On the Road

On the Road
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john connor

It’s 4 a.m. and, unsurprisingly, I’m laying flat on my back.

Yesterday, I had a whale of a time and now I feel like a beached one.

I’m not in my own bed because I’m staying in a tres jolie bed-and-breakfast in Northern France.

The trouble is the bed is exceedingly low and I have nothing to grab onto. I need a wee. Help!

I wake my long-suffering wife and we improvise a 15-minute Laurel & Hardy slapstick routine to maneuver me into my wheelchair. Once there, I remain. It’s by no means the first time that I’ve had to sit up all night. In my hitchhiking days, pulling an all-nighter on a Greyhound bus, I considered it luxury travel. Unlike sleeping in a tent, it was warm, dry and remarkably soft! Getting toughened up to upright sleeping in my youth turns out to be tres practical now that I have MS. Sometimes, like now, I have no other choice.

In truth, it was an ambitious escapade.

My friend Nigel had researched an amazing wine shop 10 miles from Calais. We were going on an up-market booze cruise before Brexit made such a trip fiendishly complex. (OK, we used the Channel Tunnel, but the phrase still counts!) Plans evolved and instead of trying to do everything in one day ― it was wine shop, eat out in the evening, sleep and then the next morning, a tad of French grocery shopping in the sleepy village of Ardres. We were so laid back we were too late for the boulangerie (boo) but made the crèmerie (hurrah).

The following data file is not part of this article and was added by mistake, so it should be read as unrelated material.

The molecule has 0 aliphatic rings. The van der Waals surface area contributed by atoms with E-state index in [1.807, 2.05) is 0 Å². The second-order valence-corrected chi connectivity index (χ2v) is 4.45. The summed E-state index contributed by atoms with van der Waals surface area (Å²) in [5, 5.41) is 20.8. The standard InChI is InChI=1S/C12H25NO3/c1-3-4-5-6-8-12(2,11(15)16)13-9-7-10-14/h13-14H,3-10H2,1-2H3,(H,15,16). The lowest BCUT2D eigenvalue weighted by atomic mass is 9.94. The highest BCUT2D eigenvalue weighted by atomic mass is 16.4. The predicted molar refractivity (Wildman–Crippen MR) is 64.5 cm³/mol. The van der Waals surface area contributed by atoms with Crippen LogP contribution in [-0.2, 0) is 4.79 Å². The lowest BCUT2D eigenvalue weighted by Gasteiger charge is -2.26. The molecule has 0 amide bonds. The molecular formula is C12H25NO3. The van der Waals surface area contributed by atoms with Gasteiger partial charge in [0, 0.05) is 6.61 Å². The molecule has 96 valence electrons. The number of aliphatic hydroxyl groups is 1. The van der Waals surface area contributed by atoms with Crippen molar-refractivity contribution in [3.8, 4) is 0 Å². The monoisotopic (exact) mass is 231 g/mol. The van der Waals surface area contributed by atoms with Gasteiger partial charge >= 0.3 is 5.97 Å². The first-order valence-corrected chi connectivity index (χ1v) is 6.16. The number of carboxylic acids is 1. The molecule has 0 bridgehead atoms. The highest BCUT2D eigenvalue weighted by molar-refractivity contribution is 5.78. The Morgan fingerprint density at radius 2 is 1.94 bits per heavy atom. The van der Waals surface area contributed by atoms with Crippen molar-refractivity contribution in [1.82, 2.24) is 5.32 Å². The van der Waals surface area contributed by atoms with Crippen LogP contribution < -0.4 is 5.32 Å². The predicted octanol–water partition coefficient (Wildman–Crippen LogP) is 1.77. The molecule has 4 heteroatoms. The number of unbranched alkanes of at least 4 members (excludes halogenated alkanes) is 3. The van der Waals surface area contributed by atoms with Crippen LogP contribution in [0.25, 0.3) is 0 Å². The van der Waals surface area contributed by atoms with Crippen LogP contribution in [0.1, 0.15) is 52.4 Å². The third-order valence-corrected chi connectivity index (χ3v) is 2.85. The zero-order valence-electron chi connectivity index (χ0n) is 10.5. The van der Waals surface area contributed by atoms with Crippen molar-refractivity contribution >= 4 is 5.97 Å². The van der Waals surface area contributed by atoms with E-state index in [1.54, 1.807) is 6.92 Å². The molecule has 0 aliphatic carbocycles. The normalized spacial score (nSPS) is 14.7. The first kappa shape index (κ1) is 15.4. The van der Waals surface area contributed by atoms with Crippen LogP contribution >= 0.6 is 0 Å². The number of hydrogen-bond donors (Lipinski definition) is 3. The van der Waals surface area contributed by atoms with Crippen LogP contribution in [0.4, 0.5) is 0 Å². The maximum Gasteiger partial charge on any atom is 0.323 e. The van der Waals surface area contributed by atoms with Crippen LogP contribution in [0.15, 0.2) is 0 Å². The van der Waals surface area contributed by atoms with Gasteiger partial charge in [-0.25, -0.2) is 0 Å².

I’d perused the in-depth wine list and decided, like going to a good restaurant, to throw myself on the mercy of the establishment. We were met by the English avuncular proprietor, Guy Boursot, and proceeded to spend three hours tasting our way through his suggestions. I’ve done a bit of wine tasting. I grew up in an off-licence (liquor store), but not one like this. All the wines were good; it was just a matter of choosing your personal faves. At times like this, being in a wheelchair has its advantages ― comfy, and even if you were able-bodied, less chance of drinking too much and falling over.

In the past couple of years, I’ve hardly ventured away from my known hangouts. Home, work or going to friends or family residences. Three new venues in the space of a few hours turned out to be physically and mentally taxing. The wine shop was a dream for the disabled: No step and a floor entry smoothed for wheelchair access. The B&B was all on the ground floor, but there was a step into the room and the shower cubicle was too high. Breakfast required a wheelchair trek across a pebble driveway, grass, a narrow path and then an enormous step. I made it, but it turned into a communal effort. The restaurant again required me to clamber up one step, something I can usually manage easily, but not when exhausted.

It’s now a few days later, and I’m finally recovered.

I loved the trip, but I’m glad I’ve got nothing planned for the moment.

We are talking about Copenhagen and the reopening of the world-famous restaurant Noma.